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Did Alan Turing Really Commit Suicide?
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Did Alan Turing Really Commit Suicide?

On June 23rd Google displayed an interesting and puzzling doodle honouring Alan Turing's birthday 100 years ago. The doodle was an interactive animation of a Turing machine.

Alan Mathison Turing was one of the most influential mathematicians of the twentieth century. A true innovator of artificial intelligence, he formalized concepts such as algorithm and computation by designing the famous Turing machine, which consists of a hypothetical device used to simulate how a computer thinks.

Turing is also known as a code breaker during World War II. He designed, in collaboration with fellow mathematician Gordon Welchman, the Bombe, an electromechanical machine that could help break German Enigma messages.

Despite of his remarkable achievements, Turing suffered unfair treatment due to his open homosexuality. It actually occurred when an ex-lover and his accomplice tried to break into Turing's home. Turing reported the incident to the police leading to questioning and subsequent discovery of his homosexuality.

In 1952, England considered homosexuality as illegal. He was then given two options: Go to jail or chemical castration to supposedly suppress his sexual urges.

He chose the latter, not necessarily because he was afraid to go to jail but because he was concerned that he was not going to be able to continue his work in Manchester University where he had access to one of the only existing computers in the world.

Turing died in 1954 from cyanide poisoning. The police reported suicide as the cause of death, more specifically poisoning from eating an apple drenched in cyanide. The apple had been found next to his bed. However, the infamous apple was never tested for cyanide.

Professor of Philosophy Jack Copeland gave a conference this Saturday 23rd where he questioned the coroner's verdict and came up with a different and more convincing hypothesis on how Turing actually died.

Turing was an avid researcher, and as such, he had been doing experiments in a small room in his house he called the nightmare room. Here, he would electroplate spoons with gold using potassium cyanide.

It was during these experiments that Turing had been careless.

Thus, Prof. Copeland proposes that Turing's cause of death was cyanide poisoning from inhalation of cyanide fumes.

Other researchers argue that the experimental setups during his last days where just a facade to cover his suicidal intentions.

Jack Copeland said that all evidence should be taken seriously and that accidental death proves to be the more plausible cause of Turing's death.

In any case and regardless of how he died, Alan Turing contributions were crucial for the development of computer science, artificial intelligence, and code breaking. These are the reasons he will continue to be honoured and remembered the most.

Street Talk

I'm sorry to say that enough evidence is given for suicide. Having worked with KCN myself in electroforming and other experiments I know that the amount of KCN found in Alan's stomach was more than enough to bring on death within 10 min. of drinking, yes drinking, about a full cup of high concentrated solution in water, not by taking a couple of bites out of a red delicious apple which was his favorite and kept a bowl of them on a table in his living room downstairs next to a window. The apple was not tested because of poor investigative work by the police, it should have been taken as evidence, so we will never know if the apple was laced with KCN. What most do not know is that Alan kept great control of his emotions to the point that most considered him 'aloof', 'anti social', 'odd', 'Autistic' etc,etc... He therefore was terribly misunderstood. Alan had romanticized death by suicide most of his life and towards the end of his life a number of terrible things were happening to him at once, (his court conviction, hormone therapy, or I say, 'torture', not able to run from gaining weight,(a huge loss to him which was very important to him for a number of reasons which I will not go into now), a fortune teller telling him bad things, the police watching him everywhere he went causing isolation, psychotherapy he volunteered for but made things worse for him, and finally, if all this wasn't enough, the last thing which pushed him over the edge that happened a few days before his death, which I will not elaborate on now, because it'd take too long. Also Alan prepared his Last Will and Testament just a few months before he died, a big sign that he was preparing. Alan could be depressed and no one would know it because he would hide it by acting just the opposite so not to arouse suspicion or concern from anyone, not even his closer friend or his mother or brother knew. Alan never had true love, never had a true 'best friend to confide his most inner feelings to which he very desperately needed more than anything else. All of Alan's actions and apparent 'jolly good' mood, as was reported, for me are big 'red flags' to whom knows him intimately. These behaviors were not Alan's usual behavior. One who was almost always calm, controlled, low keyed, quiet, reserved, introspective, soft spoken, and not one for outbursts of human emotions, as Spok in Star Trek would say, expressed outside of himself. To see Alan simply smile was, for me, a huge outward expression of happiness from Alan, though sometimes he would burst out laughing unexpectedly on occasion. What we do all know is that he was a truly beautiful soul, a rare gift of mind that numbers one in every several hundred years and a wonderful human being that was not treated with the dignity and respect that was due him. Most Sincerely, Julia M. Turing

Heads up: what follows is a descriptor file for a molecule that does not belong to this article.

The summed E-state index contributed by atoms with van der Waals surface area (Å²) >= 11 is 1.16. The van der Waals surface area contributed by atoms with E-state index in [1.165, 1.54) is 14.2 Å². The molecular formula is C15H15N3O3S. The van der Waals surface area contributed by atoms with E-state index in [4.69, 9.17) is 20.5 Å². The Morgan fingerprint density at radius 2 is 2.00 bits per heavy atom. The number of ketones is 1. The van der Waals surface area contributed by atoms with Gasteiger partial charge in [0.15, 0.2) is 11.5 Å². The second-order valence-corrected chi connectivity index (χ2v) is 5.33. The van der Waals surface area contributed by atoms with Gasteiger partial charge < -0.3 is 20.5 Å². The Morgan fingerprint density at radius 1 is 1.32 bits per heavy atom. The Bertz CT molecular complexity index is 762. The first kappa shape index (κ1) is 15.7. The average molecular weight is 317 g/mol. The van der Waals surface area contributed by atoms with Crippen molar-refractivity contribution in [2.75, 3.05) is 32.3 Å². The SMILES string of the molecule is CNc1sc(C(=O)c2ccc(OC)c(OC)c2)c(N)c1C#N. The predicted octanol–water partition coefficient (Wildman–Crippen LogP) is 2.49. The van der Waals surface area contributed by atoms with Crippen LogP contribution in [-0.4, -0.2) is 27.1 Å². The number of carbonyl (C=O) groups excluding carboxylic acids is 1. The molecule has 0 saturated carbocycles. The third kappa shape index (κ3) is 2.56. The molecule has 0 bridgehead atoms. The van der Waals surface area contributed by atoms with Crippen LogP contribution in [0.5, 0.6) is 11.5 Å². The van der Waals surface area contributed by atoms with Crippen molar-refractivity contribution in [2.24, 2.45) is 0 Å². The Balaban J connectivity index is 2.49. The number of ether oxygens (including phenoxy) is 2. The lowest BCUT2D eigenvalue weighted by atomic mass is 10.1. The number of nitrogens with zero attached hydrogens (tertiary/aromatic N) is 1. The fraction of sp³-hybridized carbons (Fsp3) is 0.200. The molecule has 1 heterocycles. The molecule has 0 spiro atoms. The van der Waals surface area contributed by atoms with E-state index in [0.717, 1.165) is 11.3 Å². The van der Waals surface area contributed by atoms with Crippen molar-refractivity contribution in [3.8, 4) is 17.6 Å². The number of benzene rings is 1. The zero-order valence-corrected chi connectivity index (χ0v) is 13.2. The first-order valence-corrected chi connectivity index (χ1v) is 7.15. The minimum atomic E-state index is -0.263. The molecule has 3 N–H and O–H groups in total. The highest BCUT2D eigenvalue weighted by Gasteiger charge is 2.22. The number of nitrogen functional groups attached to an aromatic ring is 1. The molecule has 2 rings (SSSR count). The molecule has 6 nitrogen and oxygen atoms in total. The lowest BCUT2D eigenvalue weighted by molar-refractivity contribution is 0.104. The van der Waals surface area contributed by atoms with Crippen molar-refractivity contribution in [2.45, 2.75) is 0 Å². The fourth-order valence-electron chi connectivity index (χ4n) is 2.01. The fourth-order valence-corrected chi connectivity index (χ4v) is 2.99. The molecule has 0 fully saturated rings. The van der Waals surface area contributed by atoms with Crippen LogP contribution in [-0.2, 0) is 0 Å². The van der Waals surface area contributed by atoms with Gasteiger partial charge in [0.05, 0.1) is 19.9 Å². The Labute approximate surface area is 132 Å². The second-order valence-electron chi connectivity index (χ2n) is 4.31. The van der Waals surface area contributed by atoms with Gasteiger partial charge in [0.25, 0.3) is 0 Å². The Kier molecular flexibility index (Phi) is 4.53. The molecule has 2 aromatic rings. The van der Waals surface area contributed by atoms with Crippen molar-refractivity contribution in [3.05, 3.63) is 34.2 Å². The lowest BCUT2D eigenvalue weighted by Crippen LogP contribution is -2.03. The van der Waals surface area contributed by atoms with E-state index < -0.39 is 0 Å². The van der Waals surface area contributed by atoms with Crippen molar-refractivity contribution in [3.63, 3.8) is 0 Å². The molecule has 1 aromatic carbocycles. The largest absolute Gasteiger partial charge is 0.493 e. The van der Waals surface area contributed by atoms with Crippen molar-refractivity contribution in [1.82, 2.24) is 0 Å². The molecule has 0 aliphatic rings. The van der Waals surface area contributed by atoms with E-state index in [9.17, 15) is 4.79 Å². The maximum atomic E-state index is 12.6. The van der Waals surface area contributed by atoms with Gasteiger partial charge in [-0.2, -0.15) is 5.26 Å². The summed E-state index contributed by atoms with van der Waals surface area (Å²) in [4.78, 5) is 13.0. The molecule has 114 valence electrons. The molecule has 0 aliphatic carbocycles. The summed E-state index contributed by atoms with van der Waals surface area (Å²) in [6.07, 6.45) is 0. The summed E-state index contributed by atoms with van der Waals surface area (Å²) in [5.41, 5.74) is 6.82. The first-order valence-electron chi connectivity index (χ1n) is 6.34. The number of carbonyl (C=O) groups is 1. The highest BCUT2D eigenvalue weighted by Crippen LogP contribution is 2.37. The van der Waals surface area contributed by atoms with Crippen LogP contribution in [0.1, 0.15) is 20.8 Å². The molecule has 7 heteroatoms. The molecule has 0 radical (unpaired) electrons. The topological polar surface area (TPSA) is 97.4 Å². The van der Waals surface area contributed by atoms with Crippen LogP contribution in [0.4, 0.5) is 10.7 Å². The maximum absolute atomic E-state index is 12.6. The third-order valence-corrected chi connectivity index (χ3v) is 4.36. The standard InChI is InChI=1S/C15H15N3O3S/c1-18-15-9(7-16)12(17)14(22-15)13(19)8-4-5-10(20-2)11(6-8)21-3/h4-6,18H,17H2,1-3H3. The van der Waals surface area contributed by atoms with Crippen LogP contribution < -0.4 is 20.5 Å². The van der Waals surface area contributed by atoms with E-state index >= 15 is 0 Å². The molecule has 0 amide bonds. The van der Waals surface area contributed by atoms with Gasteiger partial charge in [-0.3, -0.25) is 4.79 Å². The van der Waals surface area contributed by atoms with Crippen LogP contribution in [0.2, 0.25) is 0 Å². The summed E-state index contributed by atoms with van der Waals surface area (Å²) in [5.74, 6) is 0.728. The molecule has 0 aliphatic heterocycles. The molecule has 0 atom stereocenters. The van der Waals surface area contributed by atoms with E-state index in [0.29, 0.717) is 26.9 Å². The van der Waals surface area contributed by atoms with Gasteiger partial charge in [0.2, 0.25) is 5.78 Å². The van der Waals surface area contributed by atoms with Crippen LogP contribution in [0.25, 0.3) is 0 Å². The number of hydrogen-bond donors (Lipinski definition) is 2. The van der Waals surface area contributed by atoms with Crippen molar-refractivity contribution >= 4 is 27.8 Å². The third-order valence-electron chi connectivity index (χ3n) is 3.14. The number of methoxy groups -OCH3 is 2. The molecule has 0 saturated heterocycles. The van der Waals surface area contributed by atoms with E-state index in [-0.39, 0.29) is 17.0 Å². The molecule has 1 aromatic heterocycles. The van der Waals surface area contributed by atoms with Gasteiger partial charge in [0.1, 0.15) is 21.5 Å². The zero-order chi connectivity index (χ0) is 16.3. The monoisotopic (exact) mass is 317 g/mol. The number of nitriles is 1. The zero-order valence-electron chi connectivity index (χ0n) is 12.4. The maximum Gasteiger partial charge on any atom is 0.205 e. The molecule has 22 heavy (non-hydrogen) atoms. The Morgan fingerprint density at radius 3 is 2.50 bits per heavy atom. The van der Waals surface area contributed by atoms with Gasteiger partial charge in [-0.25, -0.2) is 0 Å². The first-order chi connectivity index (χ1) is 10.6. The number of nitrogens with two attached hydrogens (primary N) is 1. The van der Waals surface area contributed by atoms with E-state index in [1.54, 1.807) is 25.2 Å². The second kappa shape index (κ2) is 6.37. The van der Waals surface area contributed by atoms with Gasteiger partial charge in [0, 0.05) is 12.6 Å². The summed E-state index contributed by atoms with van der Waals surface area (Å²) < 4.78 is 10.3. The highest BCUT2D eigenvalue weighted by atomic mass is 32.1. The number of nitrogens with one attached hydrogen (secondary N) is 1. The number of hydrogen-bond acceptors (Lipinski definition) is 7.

about 11 months ago

Interesting, thanks for sharing this!

  about 1 year ago
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